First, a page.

There are two dangerous assumptions you can make about employee communication:
#1: What you (or leaders) prefer about communication will appeal to all employees.
#2: Just because you sent a message, employees received it, understood it, bought into it and acted on it.
Many communication professionals bypass measurement because they believe it’s too time-consuming, too expensive and too mathematical. The good news? Measurement doesn’t have to be difficult.
Over the years, our clients have asked great questions about measurement. And when I gathered my favorites, I realized they’re a quick way to learn about measurement.
Ready to take employee communication measurement to the next level? Check out these advanced Frequently Asked Questions about measurement.
What is measurement?
In employee communication, measurement is the process of evaluating the effectiveness of specific tactics or an entire program. Key attributes that are often measured include:
· Participation: Do employees use communication channels? Do they ask questions during town halls?
· Satisfaction: Do employees value communication?
· Knowledge: Do employees understand key topics?
· Attitudes: Do employees trust senior leaders? Do they believe in the direction of the organization?
· Behaviors: Have employees taken a required action or done something differently?
I’m new to measurement. What are the basics I should know?
As a foundation, there are two types of high-level data:
· Quantitative: numbers-focused data; for example, survey data or e-metrics generated by digital channels (such as opens and clicks)
· Qualitative: data that captures a point of view and characteristics; for example, an open discussion with employees asking them, “How could HR communication be improved?”
Here’s a quick overview of research methods that are appropriate for employee communication and when to use them:
I’ve never moderated a focus group. Do you have tips?
Moderating a focus group requires that you keep many plates in the air: stay on track with questions, encourage participation, decide when to ask follow-up questions — all while watching the clock.
Before conducting your first focus group, conduct a pilot session. And ask a colleague to observe and provide feedback. The more you practice, the better you’ll be able to juggle all those plates. To learn more, read Chapter 8/Moderating focus groups in How to conduct employee focus groups.
How many focus groups should I conduct?
Three. Wouldn’t it be great if the answer was just that simple? Unlike surveys, focus groups don’t have a formula to calculate the number of sessions you need to get a valid sample. But, after conducting many qualitative studies, I’ve noticed a reliable pattern that I call The Rule of Three.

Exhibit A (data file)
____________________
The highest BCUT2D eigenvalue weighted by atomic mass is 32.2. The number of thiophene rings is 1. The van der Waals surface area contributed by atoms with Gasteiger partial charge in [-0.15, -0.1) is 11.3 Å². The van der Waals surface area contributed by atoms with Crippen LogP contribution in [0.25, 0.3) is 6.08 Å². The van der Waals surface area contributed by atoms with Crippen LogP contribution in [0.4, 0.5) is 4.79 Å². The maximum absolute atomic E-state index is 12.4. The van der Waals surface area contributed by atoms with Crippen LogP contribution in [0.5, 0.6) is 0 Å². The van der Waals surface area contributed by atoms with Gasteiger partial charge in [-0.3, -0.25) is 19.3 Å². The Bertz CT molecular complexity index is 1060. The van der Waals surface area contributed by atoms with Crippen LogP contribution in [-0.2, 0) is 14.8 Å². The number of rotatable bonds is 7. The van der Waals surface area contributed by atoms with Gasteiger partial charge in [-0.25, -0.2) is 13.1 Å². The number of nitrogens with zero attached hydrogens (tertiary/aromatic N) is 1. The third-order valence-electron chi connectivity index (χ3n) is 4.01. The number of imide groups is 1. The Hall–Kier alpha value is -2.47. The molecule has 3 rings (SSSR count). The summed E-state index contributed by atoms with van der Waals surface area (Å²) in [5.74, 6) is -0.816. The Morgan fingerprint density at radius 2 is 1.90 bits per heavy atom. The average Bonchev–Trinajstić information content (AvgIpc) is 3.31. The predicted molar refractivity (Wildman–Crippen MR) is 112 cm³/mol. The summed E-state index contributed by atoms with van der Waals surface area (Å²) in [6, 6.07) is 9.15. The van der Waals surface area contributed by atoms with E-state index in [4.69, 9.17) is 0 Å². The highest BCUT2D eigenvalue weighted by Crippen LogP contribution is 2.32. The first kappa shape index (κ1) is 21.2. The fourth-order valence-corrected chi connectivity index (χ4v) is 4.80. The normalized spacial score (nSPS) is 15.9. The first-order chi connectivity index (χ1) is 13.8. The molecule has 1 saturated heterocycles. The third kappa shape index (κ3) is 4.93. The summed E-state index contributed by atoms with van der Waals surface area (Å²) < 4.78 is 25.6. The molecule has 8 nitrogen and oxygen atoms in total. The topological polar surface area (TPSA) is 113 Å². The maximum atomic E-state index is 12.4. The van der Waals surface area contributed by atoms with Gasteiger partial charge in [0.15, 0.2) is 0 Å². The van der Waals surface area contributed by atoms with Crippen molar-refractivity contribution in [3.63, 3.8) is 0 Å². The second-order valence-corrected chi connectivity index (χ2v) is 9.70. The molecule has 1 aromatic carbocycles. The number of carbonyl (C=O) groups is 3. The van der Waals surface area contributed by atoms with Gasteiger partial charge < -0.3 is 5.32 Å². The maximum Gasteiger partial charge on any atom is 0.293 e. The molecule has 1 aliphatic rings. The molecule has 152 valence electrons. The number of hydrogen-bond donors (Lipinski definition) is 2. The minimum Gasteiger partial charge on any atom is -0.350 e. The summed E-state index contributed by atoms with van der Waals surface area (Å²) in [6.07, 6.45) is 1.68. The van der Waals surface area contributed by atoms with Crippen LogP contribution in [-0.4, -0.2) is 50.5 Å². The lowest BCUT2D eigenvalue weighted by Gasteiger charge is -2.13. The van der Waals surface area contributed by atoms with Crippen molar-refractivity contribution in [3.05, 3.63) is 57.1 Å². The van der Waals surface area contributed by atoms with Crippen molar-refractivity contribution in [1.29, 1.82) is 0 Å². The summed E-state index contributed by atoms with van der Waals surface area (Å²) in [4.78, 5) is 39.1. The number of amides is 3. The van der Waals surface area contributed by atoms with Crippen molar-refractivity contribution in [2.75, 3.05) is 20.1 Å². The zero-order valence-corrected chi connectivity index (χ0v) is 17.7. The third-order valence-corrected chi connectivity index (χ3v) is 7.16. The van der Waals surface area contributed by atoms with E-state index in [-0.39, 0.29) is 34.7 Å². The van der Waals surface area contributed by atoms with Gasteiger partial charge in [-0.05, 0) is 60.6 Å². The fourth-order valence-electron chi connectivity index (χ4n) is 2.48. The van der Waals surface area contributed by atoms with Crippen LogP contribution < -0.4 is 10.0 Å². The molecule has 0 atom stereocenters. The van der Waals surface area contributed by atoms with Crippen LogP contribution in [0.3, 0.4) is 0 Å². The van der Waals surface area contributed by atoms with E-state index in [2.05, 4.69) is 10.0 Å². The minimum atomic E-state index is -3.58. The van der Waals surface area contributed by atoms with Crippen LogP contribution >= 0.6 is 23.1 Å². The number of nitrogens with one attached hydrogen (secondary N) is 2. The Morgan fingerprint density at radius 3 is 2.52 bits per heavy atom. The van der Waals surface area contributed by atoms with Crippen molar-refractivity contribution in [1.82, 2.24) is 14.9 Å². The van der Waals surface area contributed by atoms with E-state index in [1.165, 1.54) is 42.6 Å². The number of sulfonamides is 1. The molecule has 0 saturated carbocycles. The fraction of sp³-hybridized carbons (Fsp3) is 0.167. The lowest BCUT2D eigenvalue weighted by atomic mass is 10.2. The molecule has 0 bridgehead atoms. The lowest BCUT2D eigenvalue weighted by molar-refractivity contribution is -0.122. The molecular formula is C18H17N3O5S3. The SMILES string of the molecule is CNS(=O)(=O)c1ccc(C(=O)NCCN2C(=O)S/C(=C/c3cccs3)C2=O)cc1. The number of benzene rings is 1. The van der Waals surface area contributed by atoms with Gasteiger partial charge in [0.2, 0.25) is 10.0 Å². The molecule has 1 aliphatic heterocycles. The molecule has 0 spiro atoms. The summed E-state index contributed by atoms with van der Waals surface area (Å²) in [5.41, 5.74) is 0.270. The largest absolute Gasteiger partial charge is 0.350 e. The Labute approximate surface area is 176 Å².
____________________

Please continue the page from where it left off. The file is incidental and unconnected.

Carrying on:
Here’s the phenomenon: After three focus groups, key ideas start to repeat. So three has become my magic number, but I often adjust based on three (see a theme?) factors:
1. Objectives. Increase/decrease the number of focus groups based on the complexity and scope of your topic.
2. Audience. Adjust based on the colleagues or teams you need to influence with the data.
3. Speed. Fine-tune based on how quickly you need to use the results.
How many open-ended questions should I include in a survey?
With an open-ended question, you invite the respondent to provide detail and perspective (rather than a simple yes/no or agree/disagree). For most surveys, two open-ended questions are sufficient. More than two and I find respondents repeat their answers — even though the questions are different. If your gut (or your boss) says more than two open-ended questions are required, then it’s time conduct a focus group.
What percentage of employees need to complete a survey in order to have an accurate assessment?
When it comes to surveys, there is a formula used to calculate a statistically valid sample. For example, with a population of 10,000, you need 964 responses.
Calculating your required sample size is straightforward thanks to the web. Search “sample size calculator” and you’ll find several calculators. When you use a calculator, target a confidence level of 95% and a margin of error of +3. Check out this blog post to learn more: How to determine the number of employees to survey.
How do I write the best survey questions?
The secret to writing better survey questions is being specific. Vague terms, rambling sentences and leading phrases are your enemy. Using the word “and” is the perfect example of not being concise: “Emails from HR and IT are timely.” If the respondent feels differently about the two sources, then he/she will be stuck. The solution is simple: create two questions. Before drafting questions for your next survey, take this quick on-demand workshop.
Resources to learn more
Want to learn more about employee communication measurement? Here are three resources to help you get started:
Originally published on Medium.com